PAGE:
Note this is also how the Timex clones work - the NTSC TS2068 has a different SCLD to the PAL TS2068/TC2048.

    Unlike the ZX81 there doesn't appear to be any external configuration that would allow these differences to be configured in jumpers or the like. It appears to me that also now know that the ULA used in these machines are not the same ones used in the PAL versions.

    I expect that producing an NTSC Speccy involves: correct ULA, correct master clock (14.11MHz for NTSC, 14MHz for PAL), correct colour burst clock and correct video signal encoder for PAL or NTSC.
  • edited April 2009
    Fred wrote: »
    I don't see how this can be true. The ULA generates the interrupts of which there are 50/sec in PAL land and 60/sec in NTSC land. It also has to generate the correct number of lines in the output image; 263 or so in NTSC land vs 312 in PAL land.

    Note this is also how the Timex clones work - the NTSC TS2068 has a different SCLD to the PAL TS2068/TC2048.

    Unlike the ZX81 there doesn't appear to be any external configuration that would allow these differences to be configured in jumpers or the like. It appears to me that also now know that the ULA used in these machines are not the same ones used in the PAL versions.

    I expect that producing an NTSC Speccy involves: correct ULA, correct master clock (14.11MHz for NTSC, 14MHz for PAL), correct colour burst clock and correct video signal encoder for PAL or NTSC.

    What happen if I play PAL ZX Spectrum with NTSC TV by using composite input (not RF)?
    Will it show the picture?
  • edited April 2009
    Fred wrote: »
    I note that the crystal on the NTSC Spectrum produces a CPU clock that is within 500Hz of the believed value of the TS2068. Given that Timex would have been given the ULA source when making the TS2068 I believe there is a fair chance the TS2068 describes exactly the internal counters used in the NTSC ULA and the timings are the same as the TS2068.
    I agree. However, given that the ntsc spectrum uses a ULA, the easiest minor tweaks would have been made to the UK ULA fabrication mask to create the NTSC chip, avoiding extensive routing re-work. The Timex SCLD was however produced from scratch, potentially whilst thinking about both markets, with extra display modes, so the design options would have been more flexible.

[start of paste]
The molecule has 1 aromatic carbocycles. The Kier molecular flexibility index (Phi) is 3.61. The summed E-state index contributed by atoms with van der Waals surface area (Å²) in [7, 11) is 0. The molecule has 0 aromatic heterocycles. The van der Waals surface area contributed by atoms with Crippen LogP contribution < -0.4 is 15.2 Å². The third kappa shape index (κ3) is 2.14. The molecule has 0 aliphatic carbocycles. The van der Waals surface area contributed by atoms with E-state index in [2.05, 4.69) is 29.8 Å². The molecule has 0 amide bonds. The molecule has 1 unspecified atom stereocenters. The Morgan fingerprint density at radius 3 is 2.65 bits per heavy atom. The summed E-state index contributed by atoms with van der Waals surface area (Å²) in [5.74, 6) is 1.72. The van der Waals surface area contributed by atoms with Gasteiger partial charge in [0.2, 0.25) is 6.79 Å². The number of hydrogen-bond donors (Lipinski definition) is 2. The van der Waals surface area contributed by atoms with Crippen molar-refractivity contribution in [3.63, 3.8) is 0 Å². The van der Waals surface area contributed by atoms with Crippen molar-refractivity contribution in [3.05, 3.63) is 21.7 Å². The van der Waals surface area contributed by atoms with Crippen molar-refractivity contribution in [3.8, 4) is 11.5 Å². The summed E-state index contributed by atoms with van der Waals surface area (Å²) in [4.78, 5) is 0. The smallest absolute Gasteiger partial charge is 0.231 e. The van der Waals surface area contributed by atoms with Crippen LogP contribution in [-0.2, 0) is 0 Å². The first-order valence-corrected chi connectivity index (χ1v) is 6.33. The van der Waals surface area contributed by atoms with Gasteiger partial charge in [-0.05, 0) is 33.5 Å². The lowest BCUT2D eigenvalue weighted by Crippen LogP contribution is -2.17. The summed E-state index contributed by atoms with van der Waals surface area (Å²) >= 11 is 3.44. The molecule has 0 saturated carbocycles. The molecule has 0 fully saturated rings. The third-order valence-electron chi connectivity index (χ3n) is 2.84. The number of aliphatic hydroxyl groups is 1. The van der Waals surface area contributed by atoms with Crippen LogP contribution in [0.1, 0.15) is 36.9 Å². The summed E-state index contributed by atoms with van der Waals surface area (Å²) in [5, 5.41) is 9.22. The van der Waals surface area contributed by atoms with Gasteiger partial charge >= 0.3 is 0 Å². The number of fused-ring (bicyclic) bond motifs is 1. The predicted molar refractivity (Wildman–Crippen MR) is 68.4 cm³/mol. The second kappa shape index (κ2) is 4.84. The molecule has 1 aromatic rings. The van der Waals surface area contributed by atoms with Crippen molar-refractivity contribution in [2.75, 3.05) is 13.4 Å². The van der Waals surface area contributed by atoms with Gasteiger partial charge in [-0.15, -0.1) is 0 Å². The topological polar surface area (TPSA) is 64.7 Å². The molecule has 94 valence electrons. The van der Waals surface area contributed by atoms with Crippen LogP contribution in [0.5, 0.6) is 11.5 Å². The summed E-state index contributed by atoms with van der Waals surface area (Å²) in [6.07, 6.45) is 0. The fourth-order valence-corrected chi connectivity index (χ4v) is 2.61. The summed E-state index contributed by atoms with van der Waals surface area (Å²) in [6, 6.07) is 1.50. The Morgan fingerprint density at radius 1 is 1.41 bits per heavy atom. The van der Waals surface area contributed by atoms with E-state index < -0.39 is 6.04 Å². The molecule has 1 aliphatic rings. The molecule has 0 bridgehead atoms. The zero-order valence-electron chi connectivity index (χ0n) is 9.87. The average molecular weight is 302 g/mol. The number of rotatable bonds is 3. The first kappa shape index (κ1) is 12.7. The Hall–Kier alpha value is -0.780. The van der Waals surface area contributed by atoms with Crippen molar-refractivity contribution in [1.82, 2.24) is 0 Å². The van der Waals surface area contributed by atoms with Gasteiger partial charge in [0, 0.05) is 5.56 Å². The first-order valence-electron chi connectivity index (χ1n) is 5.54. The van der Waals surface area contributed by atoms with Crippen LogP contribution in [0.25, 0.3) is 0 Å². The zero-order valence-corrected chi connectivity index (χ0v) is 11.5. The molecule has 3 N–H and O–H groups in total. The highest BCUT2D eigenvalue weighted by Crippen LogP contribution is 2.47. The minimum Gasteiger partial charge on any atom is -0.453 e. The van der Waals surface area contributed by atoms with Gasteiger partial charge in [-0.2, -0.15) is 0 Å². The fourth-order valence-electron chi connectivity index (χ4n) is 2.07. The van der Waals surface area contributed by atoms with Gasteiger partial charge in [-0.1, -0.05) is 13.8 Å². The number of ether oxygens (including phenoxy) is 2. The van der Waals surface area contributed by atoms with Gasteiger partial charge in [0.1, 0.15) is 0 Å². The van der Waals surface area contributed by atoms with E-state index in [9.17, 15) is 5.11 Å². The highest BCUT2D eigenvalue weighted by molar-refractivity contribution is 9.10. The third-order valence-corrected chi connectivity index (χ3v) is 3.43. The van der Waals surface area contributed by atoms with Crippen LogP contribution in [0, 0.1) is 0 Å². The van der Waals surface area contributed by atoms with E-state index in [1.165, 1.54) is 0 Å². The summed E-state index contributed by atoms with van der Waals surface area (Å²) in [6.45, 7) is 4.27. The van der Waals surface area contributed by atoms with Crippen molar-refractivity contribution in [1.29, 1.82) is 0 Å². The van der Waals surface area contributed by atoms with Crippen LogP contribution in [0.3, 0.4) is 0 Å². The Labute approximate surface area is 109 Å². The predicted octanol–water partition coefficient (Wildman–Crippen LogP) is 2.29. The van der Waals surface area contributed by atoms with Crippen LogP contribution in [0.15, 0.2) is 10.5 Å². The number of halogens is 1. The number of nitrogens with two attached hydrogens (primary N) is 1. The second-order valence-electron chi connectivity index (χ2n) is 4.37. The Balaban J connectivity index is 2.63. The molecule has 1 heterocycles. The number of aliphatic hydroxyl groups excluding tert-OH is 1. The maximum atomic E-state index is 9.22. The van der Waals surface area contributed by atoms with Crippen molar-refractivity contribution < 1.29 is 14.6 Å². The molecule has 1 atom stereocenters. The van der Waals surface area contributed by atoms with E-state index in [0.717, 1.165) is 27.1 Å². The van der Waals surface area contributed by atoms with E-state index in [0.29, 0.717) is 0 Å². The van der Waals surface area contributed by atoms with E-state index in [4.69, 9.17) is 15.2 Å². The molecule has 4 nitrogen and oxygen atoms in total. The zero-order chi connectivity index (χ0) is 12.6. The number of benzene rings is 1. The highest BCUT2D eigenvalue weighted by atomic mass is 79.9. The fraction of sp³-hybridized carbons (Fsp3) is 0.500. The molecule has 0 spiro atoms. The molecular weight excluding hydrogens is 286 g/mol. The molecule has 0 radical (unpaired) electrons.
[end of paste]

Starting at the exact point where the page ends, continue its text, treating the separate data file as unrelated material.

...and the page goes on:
It'll be great to confirm that.
  • edited April 2009
    zxbruno wrote: »
    I've emailed Claudio and asked if there's a way to find one for me.
    Meanwhile, Oscar in the TS2068 group says that the ULA isn't different from the one used on a standard 48K, and that the trick is just in the crystal and fine adjustments.

    I've also e-mailed Aowen to ask for help understanding what needs to be done by Claudio, so that I can translate it to Spanish if necessary.

    That can't work, or the display will be rubbish. As fred points out, the master crystal controls all the timing, and ramping up the clock may give you 60Hz at 312 lines, but not 60Hz at 263-265 lines.

    Claudio needs to run phil's fusetest and get us a screen photo. That'll give us a load of info.
    Fred, anything else of use?
  • edited April 2009
    Fred, can you give me more info regarding the 500Hz difference? What crystal is in the timex machine?
  • edited April 2009
    superfo wrote: »
    What happen if I play PAL ZX Spectrum with NTSC TV by using composite input (not RF)? Will it show the picture?

    Only if the TV is a multi-system one. The best option in my opinion is a TS2068 with Spectrum emulator cartridge, or an ultra-rare NTSC Spectrum. Second best seems to be to use a TV card in your PC with composite input, as the TV cards tend to be multi system anyway. There are a range of other options that can also work but are more complex (e.g. Spectrum 128k RGB port -> CGA -> VGA).
  • edited April 2009
    csmith wrote: »